I believe in my heart that the people who are going to make this change happen are listening to me speak right now. I know this is true because it’s you who are the seeds of the future. You are the seeds that will grow into a new and different forest that is far more beautiful and loving than the one we live in today. I believe the path forward to eradicating the blight of racism relies on three principles, which form my faith and my perspective on nature and what I believe humanity needs to thrive.
These three things are time, sufficient effort, and divine grace. We need these three things to be planted anew, whole, and with full hearts, healed, and inspired as a country, as a forest of seeds that have been mutated, nurtured by new and ingenious ways of watering, and divine intervention that speaks to us all through the great Mother Nature with a voice of compassion. We can control time and sufficient effort. We cannot control divine grace, but I believe divine grace is the faith we can choose to place in each other to prosper lovingly and effectively.
I believe you beautiful seeds have been presented with a wonderful gift. The opportunity to reflect on this powerful moment, on your morals, your principles, and your values and how they will guide you through life as it presents itself. And as you wonder where it will take you, your morals, principles, and values I strongly believe now must be sincere and authentic to you. Your principles must come from your heart, your values must come from your brain, your morals must be derived from the whole you that you contribute lovingly to humanity. Your service to the global community will be kindness that’s custom-made by you for the world.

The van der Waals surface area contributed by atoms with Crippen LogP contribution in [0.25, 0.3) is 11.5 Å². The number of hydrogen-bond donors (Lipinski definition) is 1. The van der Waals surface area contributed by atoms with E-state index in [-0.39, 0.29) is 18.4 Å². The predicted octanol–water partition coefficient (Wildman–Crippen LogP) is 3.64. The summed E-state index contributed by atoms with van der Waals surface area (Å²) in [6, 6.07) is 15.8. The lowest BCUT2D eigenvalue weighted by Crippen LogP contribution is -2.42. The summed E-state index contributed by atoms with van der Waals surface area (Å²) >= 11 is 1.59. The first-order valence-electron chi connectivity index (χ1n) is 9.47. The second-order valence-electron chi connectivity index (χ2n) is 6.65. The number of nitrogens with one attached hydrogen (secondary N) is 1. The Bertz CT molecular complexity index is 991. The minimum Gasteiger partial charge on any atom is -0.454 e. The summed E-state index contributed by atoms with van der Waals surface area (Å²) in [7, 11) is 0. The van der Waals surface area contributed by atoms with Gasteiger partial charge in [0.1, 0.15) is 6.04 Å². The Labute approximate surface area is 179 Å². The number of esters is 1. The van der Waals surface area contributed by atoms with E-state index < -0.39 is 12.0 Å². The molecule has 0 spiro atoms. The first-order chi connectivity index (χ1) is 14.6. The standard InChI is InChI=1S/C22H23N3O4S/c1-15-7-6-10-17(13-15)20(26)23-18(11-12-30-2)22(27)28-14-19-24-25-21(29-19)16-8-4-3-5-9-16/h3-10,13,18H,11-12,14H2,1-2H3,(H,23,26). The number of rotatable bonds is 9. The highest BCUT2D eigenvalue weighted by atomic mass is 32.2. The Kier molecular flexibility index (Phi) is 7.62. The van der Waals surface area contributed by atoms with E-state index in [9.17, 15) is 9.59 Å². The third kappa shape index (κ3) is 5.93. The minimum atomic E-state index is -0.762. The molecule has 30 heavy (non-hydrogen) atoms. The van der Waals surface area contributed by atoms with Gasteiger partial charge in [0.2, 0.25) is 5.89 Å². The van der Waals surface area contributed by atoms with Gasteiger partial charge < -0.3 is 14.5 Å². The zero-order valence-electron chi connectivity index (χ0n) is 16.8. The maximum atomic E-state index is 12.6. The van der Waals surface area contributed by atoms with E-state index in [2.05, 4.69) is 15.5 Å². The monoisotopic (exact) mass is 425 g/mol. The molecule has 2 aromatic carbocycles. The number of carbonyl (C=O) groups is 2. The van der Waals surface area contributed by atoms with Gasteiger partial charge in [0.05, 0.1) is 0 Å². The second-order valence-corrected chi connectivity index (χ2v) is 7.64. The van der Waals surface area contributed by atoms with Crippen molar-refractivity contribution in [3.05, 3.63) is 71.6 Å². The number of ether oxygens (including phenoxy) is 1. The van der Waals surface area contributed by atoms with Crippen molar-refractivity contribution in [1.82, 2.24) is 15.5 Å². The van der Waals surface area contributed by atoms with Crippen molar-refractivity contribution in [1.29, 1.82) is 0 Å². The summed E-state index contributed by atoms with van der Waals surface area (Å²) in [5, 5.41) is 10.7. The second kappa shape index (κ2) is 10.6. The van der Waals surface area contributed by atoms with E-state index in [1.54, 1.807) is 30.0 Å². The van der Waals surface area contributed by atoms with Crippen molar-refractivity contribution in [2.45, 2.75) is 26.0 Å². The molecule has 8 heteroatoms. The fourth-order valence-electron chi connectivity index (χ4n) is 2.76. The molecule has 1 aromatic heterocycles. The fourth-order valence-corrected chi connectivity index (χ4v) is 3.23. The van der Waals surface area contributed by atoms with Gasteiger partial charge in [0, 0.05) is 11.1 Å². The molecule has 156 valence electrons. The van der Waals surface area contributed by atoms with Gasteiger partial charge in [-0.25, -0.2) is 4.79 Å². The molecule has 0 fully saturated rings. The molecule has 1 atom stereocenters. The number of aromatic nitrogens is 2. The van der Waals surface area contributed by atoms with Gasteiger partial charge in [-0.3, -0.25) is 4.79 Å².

In my original speech, I asked the question: ‘What will it take to be kind all the time?’ Perhaps this question is still relevant today. I wish to frame this answer by saying something seemingly obvious on an occasion where you’ve already proven yourself smart, capable humans. People can do hard things. You can do hard things. You can rip up and replant the forest to be a vision only you have. Sometimes being kind is hard. I’m sure you could think of a few unkind classmates, friends, family members, people, strangers, teachers from your school, or even times that you’ve acted unkindly. Even if you’ve witnessed, though, a lack of kindness, still, moreover, that does not cannibalize the ability for people to do hard things. So since being kind can mean doing a hard thing, sometimes, in the absence of kindness, people can still do the hard thing and be kind. I encourage you to be kind. I do this to set the example I wish to with the tremendous privilege I have in giving you this commencement speech today.
When I include that bit about kindness, that’s me making sure during this moment between us that I am equipped with my morals, values, and principles for a very important topic. What do we do now? My answer of kindness is simple, but it’s mine, because right now, more than usual, we’re trying to talk to each other. Let’s talk, but just as you did in your classrooms almost every day, let’s also listen. If we don’t listen, we don’t learn. Congratulations to the class of 2020. I can’t wait to see your forest.”